“Crazy quilt” created by Florence, completed in 1905
A “crazy quilt” is a visual biography of its maker. Each piece of Florence's quilt refers to some aspect of her life, from her love of music, trees, birds and animals, to tributes to her friends and family. The quilt is owned by the Minneapolis Institute of Art. It is by now fragile and rarely displayed.
Kindred Spirits and a Surprise Wedding
It isn’t surprising that Charles turned to Florence after Emily’s death. The closeness of their families and their common interests combined to bring the two together. Both were interested in nature and horticulture, and both believed that parks were a necessity for residents of a fast-growing city. Charles’ interest was in the elements that created restful parks with graceful trees; Florence championed open spaces and playgrounds for the city’s children.
Charles and Florence planned to marry in a quiet way. In an era of lavish wedding parties, Charles and Florence chose a more discreet path, perhaps out of respect for the memory of Emily. In October 1895, Florence traveled to Chicago to prepare for her wedding, perhaps to buy a wardrobe suitable for a middle-age bride. On Thanksgiving Day, November 28, guests in Asa and Olive Barton’s home were surprised to also witness Charles and Florence’s wedding.
Partners in Community Service
In the years that followed, the couple became true partners in their dedication to the city they loved. Charles’ businesses had made him a wealthy man, despite economic ups and downs that at least once threatened his fortune. Through his lifetime he gave generously, starting in 1868 when he donated trees for the city’s first park, Murphy Square, on land given by Captain Edward Murphy. He was often called a “wonder worker with trees.” He chaired the planning committee for Minnehaha Park and went on to create the park and boulevard system that is still the pride of Minneapolis. In 1890, Minneapolis’ Central Park was renamed Loring Park in his honor. He was called, in his lifetime, “Father of the Parks.”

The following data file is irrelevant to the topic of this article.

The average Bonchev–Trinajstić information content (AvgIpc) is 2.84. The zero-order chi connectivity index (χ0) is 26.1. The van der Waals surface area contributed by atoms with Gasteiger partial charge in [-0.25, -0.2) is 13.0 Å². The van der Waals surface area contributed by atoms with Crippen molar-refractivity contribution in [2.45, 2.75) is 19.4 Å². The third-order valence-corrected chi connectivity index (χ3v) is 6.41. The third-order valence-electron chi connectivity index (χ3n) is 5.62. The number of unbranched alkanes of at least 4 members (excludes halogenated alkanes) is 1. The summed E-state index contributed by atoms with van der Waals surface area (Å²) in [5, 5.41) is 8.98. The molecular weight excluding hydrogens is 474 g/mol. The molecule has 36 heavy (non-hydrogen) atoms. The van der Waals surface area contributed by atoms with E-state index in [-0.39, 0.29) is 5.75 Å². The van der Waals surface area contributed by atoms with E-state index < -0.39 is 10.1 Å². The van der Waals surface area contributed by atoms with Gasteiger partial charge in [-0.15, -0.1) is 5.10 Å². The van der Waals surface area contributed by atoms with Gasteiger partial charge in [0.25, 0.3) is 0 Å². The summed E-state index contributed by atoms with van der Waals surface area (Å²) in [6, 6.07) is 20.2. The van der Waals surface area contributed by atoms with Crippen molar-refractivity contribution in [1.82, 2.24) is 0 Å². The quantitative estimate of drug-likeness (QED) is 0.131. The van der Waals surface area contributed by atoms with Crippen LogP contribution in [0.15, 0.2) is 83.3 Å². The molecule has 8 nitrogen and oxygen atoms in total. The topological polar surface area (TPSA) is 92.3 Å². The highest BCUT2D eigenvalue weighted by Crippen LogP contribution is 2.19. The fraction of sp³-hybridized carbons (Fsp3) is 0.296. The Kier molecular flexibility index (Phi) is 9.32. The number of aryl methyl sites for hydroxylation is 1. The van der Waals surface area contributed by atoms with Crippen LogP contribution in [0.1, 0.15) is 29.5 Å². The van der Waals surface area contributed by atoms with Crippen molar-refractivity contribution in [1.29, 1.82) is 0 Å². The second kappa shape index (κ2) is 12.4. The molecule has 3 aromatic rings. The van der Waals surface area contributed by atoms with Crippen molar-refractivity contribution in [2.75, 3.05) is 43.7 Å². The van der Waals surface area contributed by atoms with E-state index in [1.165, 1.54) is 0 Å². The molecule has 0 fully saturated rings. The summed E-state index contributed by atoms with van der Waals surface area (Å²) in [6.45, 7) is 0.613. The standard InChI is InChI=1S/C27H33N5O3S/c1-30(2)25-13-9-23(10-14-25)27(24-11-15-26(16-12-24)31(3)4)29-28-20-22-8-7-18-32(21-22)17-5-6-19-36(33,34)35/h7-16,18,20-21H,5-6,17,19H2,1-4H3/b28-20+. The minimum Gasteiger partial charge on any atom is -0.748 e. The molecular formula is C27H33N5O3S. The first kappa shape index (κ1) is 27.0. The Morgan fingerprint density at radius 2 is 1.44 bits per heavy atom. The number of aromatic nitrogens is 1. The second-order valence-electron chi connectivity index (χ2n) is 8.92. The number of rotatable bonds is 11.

While Charles was busy establishing parks, Florence was advocating for “more space [for] unrestricted playgrounds for children.” In a letter to the Minneapolis Journal in 1900, she and a friend petitioned the park board for sandboxes and maypoles in Loring, Fairview and Riverside parks. (They were turned down due to lack of funds.) Florence belonged in her own name to the American Park and Outdoor Art Association.
In “City of Parks: The Story of Minneapolis Parks,” author David C. Smith wrote that Florence “became and remained Loring’s partner in philanthropy for the rest of his life.” They gave generously to Minneapolis charities such as the Children’s Home Society and The Minneapolis Relief Association. Florence donated funds for an animal shelter, which bore her name and stood until the 1960s.
After Florence’s parents Olive and Asa passed away in 1904 and 1905, the Lorings moved into the Barton’s house at 100 Clifton Avenue, where they’d had their wedding. (The neighborhood was becoming an area of magnificent homes including the Frederick W. Clifford mansion designed by Harry Wild Jones and featured in a recent Star Tribune article by architectural historian Larry Millett.)